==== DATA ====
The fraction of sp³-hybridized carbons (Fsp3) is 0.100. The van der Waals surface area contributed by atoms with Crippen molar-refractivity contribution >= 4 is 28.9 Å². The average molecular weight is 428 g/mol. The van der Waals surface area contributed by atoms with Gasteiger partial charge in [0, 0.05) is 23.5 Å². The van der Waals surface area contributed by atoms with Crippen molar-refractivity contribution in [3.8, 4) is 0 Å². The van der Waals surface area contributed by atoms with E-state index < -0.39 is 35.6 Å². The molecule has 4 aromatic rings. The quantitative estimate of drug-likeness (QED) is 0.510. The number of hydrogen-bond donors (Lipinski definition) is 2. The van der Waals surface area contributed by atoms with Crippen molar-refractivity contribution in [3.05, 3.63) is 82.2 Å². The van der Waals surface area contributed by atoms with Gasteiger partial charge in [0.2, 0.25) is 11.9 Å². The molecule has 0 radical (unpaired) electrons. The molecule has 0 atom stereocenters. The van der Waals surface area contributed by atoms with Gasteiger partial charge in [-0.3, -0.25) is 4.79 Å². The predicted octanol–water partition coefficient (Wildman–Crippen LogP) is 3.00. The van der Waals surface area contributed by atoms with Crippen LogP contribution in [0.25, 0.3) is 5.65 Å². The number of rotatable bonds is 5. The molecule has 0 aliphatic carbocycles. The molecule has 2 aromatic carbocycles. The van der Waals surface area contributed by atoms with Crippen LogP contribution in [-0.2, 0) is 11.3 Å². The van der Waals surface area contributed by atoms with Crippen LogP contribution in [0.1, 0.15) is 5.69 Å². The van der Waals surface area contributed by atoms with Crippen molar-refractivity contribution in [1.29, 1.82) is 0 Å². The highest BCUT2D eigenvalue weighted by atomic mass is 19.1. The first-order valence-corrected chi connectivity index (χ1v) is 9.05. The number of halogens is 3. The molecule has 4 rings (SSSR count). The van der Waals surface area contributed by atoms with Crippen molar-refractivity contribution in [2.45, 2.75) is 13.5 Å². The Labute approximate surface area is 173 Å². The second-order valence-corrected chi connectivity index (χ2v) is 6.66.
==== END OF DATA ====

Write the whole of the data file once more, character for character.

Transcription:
The fraction of sp³-hybridized carbons (Fsp3) is 0.100. The van der Waals surface area contributed by atoms with Crippen molar-refractivity contribution >= 4 is 28.9 Å². The average molecular weight is 428 g/mol. The van der Waals surface area contributed by atoms with Gasteiger partial charge in [0, 0.05) is 23.5 Å². The van der Waals surface area contributed by atoms with Crippen molar-refractivity contribution in [3.8, 4) is 0 Å². The van der Waals surface area contributed by atoms with E-state index < -0.39 is 35.6 Å². The molecule has 4 aromatic rings. The quantitative estimate of drug-likeness (QED) is 0.510. The number of hydrogen-bond donors (Lipinski definition) is 2. The van der Waals surface area contributed by atoms with Crippen molar-refractivity contribution in [3.05, 3.63) is 82.2 Å². The van der Waals surface area contributed by atoms with Gasteiger partial charge in [0.2, 0.25) is 11.9 Å². The molecule has 0 radical (unpaired) electrons. The molecule has 0 atom stereocenters. The van der Waals surface area contributed by atoms with Gasteiger partial charge in [-0.3, -0.25) is 4.79 Å². The predicted octanol–water partition coefficient (Wildman–Crippen LogP) is 3.00. The van der Waals surface area contributed by atoms with Crippen LogP contribution in [0.25, 0.3) is 5.65 Å². The number of rotatable bonds is 5. The molecule has 0 aliphatic carbocycles. The molecule has 2 aromatic carbocycles. The van der Waals surface area contributed by atoms with Crippen LogP contribution in [-0.2, 0) is 11.3 Å². The van der Waals surface area contributed by atoms with Crippen LogP contribution in [0.1, 0.15) is 5.69 Å². The van der Waals surface area contributed by atoms with Crippen molar-refractivity contribution in [1.29, 1.82) is 0 Å². The highest BCUT2D eigenvalue weighted by atomic mass is 19.1. The first-order valence-corrected chi connectivity index (χ1v) is 9.05. The number of halogens is 3. The molecule has 4 rings (SSSR count). The van der Waals surface area contributed by atoms with Crippen molar-refractivity contribution in [2.45, 2.75) is 13.5 Å². The Labute approximate surface area is 173 Å². The second-order valence-corrected chi connectivity index (χ2v) is 6.66.